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Expendable Mudge Muses Aloud

The Stockholm Octavo: A Novel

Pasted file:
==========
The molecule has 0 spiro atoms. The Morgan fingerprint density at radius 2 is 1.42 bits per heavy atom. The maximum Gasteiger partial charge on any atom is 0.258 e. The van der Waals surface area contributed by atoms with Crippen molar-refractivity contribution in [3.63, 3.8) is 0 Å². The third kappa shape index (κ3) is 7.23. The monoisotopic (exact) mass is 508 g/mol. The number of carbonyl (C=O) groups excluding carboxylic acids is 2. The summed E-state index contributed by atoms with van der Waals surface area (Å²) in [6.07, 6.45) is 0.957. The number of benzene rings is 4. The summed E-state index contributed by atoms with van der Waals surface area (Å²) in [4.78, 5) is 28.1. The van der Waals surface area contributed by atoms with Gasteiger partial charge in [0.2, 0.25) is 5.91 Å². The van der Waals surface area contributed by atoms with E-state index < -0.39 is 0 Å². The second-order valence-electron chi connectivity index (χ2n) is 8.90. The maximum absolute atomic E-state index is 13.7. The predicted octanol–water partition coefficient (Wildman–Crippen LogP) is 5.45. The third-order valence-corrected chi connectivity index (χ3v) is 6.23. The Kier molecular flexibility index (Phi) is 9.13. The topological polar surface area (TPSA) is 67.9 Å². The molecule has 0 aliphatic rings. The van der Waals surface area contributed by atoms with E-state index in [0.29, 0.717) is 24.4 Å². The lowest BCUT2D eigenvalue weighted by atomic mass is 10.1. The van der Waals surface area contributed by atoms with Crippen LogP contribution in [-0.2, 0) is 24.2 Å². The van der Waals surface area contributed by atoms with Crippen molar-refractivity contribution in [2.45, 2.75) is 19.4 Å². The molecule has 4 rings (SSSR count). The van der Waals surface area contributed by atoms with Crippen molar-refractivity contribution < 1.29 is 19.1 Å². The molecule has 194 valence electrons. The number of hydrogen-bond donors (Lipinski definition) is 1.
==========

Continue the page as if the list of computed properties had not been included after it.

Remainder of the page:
The Stockholm Octavo - Karen Engelmann Rating: 4* of five The Book Description: Life is close to perfect for Emil Larsson, a self-satisfied bureaucrat in the Office of Customs and Excise in 1791 Stockholm. He is a true man of the Town—a drinker, card player, and contented bachelor—until one evening when Mrs. Sofia Sparrow, a fortune-teller and proprietor of an exclusive gaming parlor, shares with him a vision she has had: a golden path that will lead him to love and connection. She lays an Octavo for him, a spread of eight cards that augur the eight individuals who can help him realize this vision—if he can find them.Emil begins his search, intrigued by the puzzle of his Octavo and the good fortune Mrs. Sparrow's vision portends. But when Mrs. Sparrow wins a mysterious folding fan in a card game, the Octavo's deeper powers are revealed. For Emil it is no longer just a game of the heart; collecting his eight is now crucial to pulling his country back from the crumbling precipice of rebellion and chaos. Set against the luminous backdrop of late eighteenth-century Stockholm, as the winds of revolution rage through the great capitals of Europe, The Stockholm Octavo brings together a collection of characters, both fictional and historical, whose lives tangle in political conspiracy, love, and magic in a breathtaking debut that will leave you spellbound. My Review: In eighteenth-century Stockholm, there were yuppies. Revolting Babbitty yuppies. I suppose every generation has them, call them what one likes: The conformist, comfort-seeking anti-rebels whose focus is wholly personal. Emil Larsson, the main character of this novel, is one. I got a lovely foreboding frisson that I was about to watch Emil Larsson take a mega-dive, which always gives me a happy. (Conservatives going down in flames makes me smile no matter when, who, or where.) And sure enough! Happy received! Book rated highly, one third of the way through.And then.Whoa NELLY! Quel surprise, tyro historical novelist Engelmann pulls the old switcheroo on me, and uses Tarot (a strong interest of mine since 1974) to winkle out of me the sympathy a decent human being must (reluctantly) feel for one's fellow human in the throes of personal growth and maturation. Apparently Sweden in the 1790s was a place undergoing the Culture Wars so dear (!) to our hearts today. The King, Gustav III, was the leading Liberal (!!) and his little brother the leading Conservative. The modern Swedish state owes its existence to Gustav! What a head-rush! Okay, so here's where we get Emil's growth...he's got, in the form of the Octavo laid for him by French émigré Sofia Sparrow with her trippy German Tarot cards:The spread is one of Mrs. Sparrow's own invention, using eight places to discover the people who will make it possible for the subject of the reading to realize in the world a vision had by Mrs. Sparrow: The Seeker goes on the questThe Companion is the sidekickThe Prisoner is a hostage to the SeekerThe Teacher doesn't need to be explainedThe Courier has access to places the Seeker's message needs to goThe Trickster also doesn't need explanationThe Magpie makes a lot of noise and helps or hinders the Seeker with itThe Prize is, well, the reward...adding someone to one's life for good or ill is a prize, after allThe Key is the person whose unique position and talent are the ONLY way for the Seeker to achieve the goal in the visionThe thing is...the vision comes all unbidden; the spread cannot be done absent a vision; and the Seeker must commit to realizing the vision or the bad luck is dire. In the case of this vision, the consequences of failure or misinterpretation are no less than actual, bleeding Civil War and revolution for the progressive Swedish monarchy. Emil, of course, sees the vision in terms of his desire to marry a rich girl so he can keep his place in the Town's hierarchy. Mrs. Sparrow, to her credit, never bats him one upside the head to force him into seeing things outside himself; Life does that for her, as one burdened with the horrible gift of the Sight well knows it will.Set all of this in a place and at a time when the French Revolution has all the world on edge, and the King of a smallish country is acting most bizarrely in favor of the commonfolk, and the Enlightenment has lit the torches of scientific understanding of the Universe (much to the enduring disgust of the various churches), and I was hooked from the get-go.But then Engelmann makes the shift from “mmm nice” to “oh yes indeed! Nice!” by creating the repulsive Emil Larsson and growing him into a man of some values. I can't say I'd ever hand him my wallet and come back in a year expecting the money all to be there. But I would allow him to watch over my debauched daughter. (Not you, sweetiedarling, my IMAGINARY debauched daughter.) He'd protect someone weaker than himself, against his natural leanings. He's a rotten man, made into his best self. Which is, frankly, none too good.And Sweden...well! Who knew they had history there too! If I ever thought about Sweden before this, it went sort of like “IKEA Volvo Electrolux SAAB ABBA” and from there into reverie about the Swede I dated once (only the second time in my life I've had to turn my face up to be kissed, an agreeable sensation, I see why girls like it, there's a lamentable shortage of gay guys over 6ft6in tall). Turns out the stakes were very high there in those days...Gustav III was the prime mover behind a plan to rescue Louis XVI and Marie Antoinette that ended in the Varennes capture and their eventual executions. Plus the aforementioned Swedish revolution that needed forestalling.All in all, my favorite kind of read: Characters doing exciting and interesting things, growing as humans, illuminating history and human nature in ways I'd never given a thought to, and using Tarot to do it! I was extra-special pleased by the beauty of the book, from lovely turquoise jacket to handsomely illustrated endsheets to the in-text illustrations of the Tarot cards and spread. So satisfying.Now for the things that did not please me near so much: Speechifying. The characters are prone to it. It's a first-novel issue, I feel sure, because the nature of the speechifying was appropriate to the situations in which the characters made the speeches. It takes time to learn what other means there are to convey some, though never all, of this information outside the speech. It's a flaw nonetheless. A half-star disappeared about p94-96 because of the issue.Organizationally, the Octavo was an interesting experiment. Part of the point is that it must be laid out over eight successive nights, a card a night. No reason is asserted for this, and it causes some pacing problems: Eight nights? The events of an entire novel can last less than that and be satisfying; but to front-load the import of the story and still make us drag through eight days is not entirely wise. It worked only partially for me, and I suspect largely due to my deep interest in Tarot. It could cause Backstory Fatigue Syndrome in some pace-sensitive readers.And lastly, The Fan. I knew next to nothing about the cult and language of fans among Enlightenment-era noble ladies. I know more now, and it was really fascinating, but it ended up feeling very much like something the author wanted me to know, even though she wove it into the story in as deft a way as one could wish. The effect of The Fan on the story is quite exciting, don't mistake me, but...a little less? A lot more, like making The Fan and not the Tarot central to the book? I don't know, somehow the fan thing made itself obtrusive and I was taken out of the story when the blasted things showed up.I hope, though, that my warblings of pleasure about the experience of reading the book will cause you to plunk down the old spondulix and support Ecco Press and Engelmann in their gamble that there is still an audience for solidly made, intriguing, fun-to-read fiction about times and places not our own.*Animal sensitivity note: Passages in this book won't sit well with those readers. Probably best to avoid.*